Take a Drink: every time you check your phone to see if the film is close to ending.
Take a Drink: every time a battle ensues.
Take a Drink: every time Kronol is doled out – and you wish you had some too.
Do a Shot: for Tilda Swinton, who deserves much better, but kicks ass regardless.
By: Jenna Zine (Six Pack) –
Please note that my rebuttal is based on my gut-level response to the film, not to the esteemed Henry J. Fromage’s fabulous review.
Snowpiercer takes place entirely on a fancy bullet train set to race eternally around the globe after an environmental experiment goes awry, leaving Earth basically uninhabitable. The lucky few survivors are saved by a genius that offers up space on said train. Some of the passengers are happier about their seat assignments than others.
My main beef with this film is actually the misleading advertising. Snowpiercer is being lauded as serious arthouse fare, when it’s actually a crappy blockbuster in disguise. Both my pocketbook and sensibilities were offended, leaving a taste in my mouth worse than the bug-filled protein bars sloughed off to the second-class citizens forced to live in “the tail.”
Of course it’s a marketing team’s job to get butts in seats – and at this they have surely succeeded. But something is rotten in the state of Denmark – and that something is Harvey “Scissorhands” Weinstein. Failure is not an option in Harvey’s world, even if it means flat-out lying. The emperor has no clothes, people.
The emperor has no clothes, but his wife and daughter sure do! [Photo Credit]
Here’s a fantastic idea – let’s combat global warming by spraying more toxic chemicals on top of an already toxic situation. What could possibly go wrong?
What could go wrong is handing a ham-fisted script and concept to the audience. Suspending belief is the great moment of any cinematic experience. Suspending intelligence is not.
Self-explanatory. [Image Credit]
The hirsute Chris Evans actually does a fine job. In fact he deserves an Oscar for keeping a straight face during the impassioned “I ate babies” speech. But, then again, there’s that whole problem of having an “I ate babies” speech in the first damn place. The audience in the showing I attended laughed at this part – uproariously.
Okay, I admit that I did enjoy looking at Chris Evans. Holy hell, I hope he keeps that beard and moves to Portland!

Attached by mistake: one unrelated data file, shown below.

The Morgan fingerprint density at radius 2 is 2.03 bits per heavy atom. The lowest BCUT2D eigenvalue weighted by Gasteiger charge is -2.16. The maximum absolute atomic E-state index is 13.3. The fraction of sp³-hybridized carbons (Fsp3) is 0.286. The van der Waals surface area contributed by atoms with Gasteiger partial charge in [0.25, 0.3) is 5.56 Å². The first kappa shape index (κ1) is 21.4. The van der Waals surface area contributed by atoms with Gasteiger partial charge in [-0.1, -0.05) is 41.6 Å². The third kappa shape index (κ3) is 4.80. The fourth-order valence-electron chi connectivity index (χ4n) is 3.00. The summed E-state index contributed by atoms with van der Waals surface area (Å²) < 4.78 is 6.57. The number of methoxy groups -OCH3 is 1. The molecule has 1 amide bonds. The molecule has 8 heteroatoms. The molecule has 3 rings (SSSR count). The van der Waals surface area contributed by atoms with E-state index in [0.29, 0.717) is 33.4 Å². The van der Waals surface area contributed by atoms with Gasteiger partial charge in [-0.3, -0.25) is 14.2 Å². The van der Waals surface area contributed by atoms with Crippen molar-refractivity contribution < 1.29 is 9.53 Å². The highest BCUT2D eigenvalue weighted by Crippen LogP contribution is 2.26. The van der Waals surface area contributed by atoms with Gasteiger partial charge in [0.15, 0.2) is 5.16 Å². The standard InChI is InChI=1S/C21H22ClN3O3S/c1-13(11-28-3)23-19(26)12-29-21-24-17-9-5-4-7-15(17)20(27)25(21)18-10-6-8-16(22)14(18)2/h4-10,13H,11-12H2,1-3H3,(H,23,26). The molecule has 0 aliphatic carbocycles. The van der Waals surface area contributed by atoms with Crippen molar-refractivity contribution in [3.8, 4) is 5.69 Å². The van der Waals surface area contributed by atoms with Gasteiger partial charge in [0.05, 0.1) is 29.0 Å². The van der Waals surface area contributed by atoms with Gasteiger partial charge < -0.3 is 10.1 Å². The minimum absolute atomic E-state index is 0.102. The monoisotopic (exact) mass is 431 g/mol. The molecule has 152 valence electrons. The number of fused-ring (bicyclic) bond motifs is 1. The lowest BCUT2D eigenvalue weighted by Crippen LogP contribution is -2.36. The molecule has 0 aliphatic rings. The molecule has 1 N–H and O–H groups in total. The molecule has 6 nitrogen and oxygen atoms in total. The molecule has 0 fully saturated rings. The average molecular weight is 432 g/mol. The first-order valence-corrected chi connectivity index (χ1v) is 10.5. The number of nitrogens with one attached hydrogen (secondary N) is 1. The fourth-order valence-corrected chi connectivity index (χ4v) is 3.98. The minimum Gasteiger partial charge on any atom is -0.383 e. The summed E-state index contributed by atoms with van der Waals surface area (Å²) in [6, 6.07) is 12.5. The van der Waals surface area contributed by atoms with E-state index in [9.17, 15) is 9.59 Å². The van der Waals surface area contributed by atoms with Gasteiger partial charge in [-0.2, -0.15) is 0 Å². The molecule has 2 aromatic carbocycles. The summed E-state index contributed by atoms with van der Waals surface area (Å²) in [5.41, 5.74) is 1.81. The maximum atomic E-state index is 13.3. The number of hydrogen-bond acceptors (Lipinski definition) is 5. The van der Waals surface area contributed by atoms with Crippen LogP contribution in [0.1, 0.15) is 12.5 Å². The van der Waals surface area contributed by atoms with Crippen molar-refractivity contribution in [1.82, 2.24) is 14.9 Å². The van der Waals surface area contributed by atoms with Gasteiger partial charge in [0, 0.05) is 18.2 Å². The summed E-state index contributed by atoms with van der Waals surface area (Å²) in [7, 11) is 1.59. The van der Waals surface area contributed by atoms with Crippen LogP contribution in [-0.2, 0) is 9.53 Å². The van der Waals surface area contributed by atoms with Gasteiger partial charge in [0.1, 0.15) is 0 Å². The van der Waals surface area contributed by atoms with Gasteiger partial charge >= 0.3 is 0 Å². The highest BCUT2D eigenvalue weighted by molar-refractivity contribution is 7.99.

The endless battle scenes are more draining than compelling. I get that there’s a revolt happening… but oh, my god; how long is this movie? I was shocked to learn that only a mere two hours had passed – it easily felt like four.
The most frustrating part was the fact that it was never really explained as to why there were hordes of people forced to live in poverty in the caboose – other than the gist of, “Oh well, that’s just the way humanity is.” If you’re going to endlessly travel the globe with a finite amount of people, what’s it to you if everyone has nice accommodations?
Share the green!
And finally, how is the audience supposed to care about the outcome of the movie if the movie itself doesn’t even know what it wants? Chris Evan’s character spends the entire film, just getting to the front of the train – and the story ends minutes after he reaches his goal. Meanwhile, the man who actually seemed like he had a plan (Song Kang-ho as Namgoong Minso, the man who built the sliding doors between each train car) doesn’t. Well, he does – but it’s incredibly short sighted. You’d think he would’ve come up with something more clever than derailing the train, given all the time he has on his hands. And to what end? It’s still fucking freezing outside! Maybe the scriptwriters were helping themselves to too much Kronol (the fictional addictive designer drug).
I was left less satisfied than a 20-something gold digger married to an octogenarian.